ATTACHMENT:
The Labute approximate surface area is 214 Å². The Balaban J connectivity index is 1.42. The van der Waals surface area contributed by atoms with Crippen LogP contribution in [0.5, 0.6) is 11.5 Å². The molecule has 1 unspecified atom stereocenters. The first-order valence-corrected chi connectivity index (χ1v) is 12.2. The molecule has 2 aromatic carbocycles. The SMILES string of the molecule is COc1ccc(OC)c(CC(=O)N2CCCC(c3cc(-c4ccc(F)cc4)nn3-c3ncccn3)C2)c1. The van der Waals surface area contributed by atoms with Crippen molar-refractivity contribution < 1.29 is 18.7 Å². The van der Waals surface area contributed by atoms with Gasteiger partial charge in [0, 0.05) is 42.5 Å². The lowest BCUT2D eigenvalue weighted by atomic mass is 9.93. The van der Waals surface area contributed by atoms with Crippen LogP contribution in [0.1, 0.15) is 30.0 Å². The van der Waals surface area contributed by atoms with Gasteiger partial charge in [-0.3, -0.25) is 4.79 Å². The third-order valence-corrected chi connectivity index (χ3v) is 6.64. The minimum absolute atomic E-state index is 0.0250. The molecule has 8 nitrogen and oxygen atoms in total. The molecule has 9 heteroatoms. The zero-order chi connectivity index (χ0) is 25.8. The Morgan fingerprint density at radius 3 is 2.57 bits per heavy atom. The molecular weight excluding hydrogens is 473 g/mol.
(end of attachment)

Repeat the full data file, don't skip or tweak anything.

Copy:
The Labute approximate surface area is 214 Å². The Balaban J connectivity index is 1.42. The van der Waals surface area contributed by atoms with Crippen LogP contribution in [0.5, 0.6) is 11.5 Å². The molecule has 1 unspecified atom stereocenters. The first-order valence-corrected chi connectivity index (χ1v) is 12.2. The molecule has 2 aromatic carbocycles. The SMILES string of the molecule is COc1ccc(OC)c(CC(=O)N2CCCC(c3cc(-c4ccc(F)cc4)nn3-c3ncccn3)C2)c1. The van der Waals surface area contributed by atoms with Crippen molar-refractivity contribution < 1.29 is 18.7 Å². The van der Waals surface area contributed by atoms with Gasteiger partial charge in [0, 0.05) is 42.5 Å². The lowest BCUT2D eigenvalue weighted by atomic mass is 9.93. The van der Waals surface area contributed by atoms with Crippen LogP contribution in [0.1, 0.15) is 30.0 Å². The van der Waals surface area contributed by atoms with Gasteiger partial charge in [-0.3, -0.25) is 4.79 Å². The third-order valence-corrected chi connectivity index (χ3v) is 6.64. The minimum absolute atomic E-state index is 0.0250. The molecule has 8 nitrogen and oxygen atoms in total. The molecule has 9 heteroatoms. The zero-order chi connectivity index (χ0) is 25.8. The Morgan fingerprint density at radius 3 is 2.57 bits per heavy atom. The molecular weight excluding hydrogens is 473 g/mol.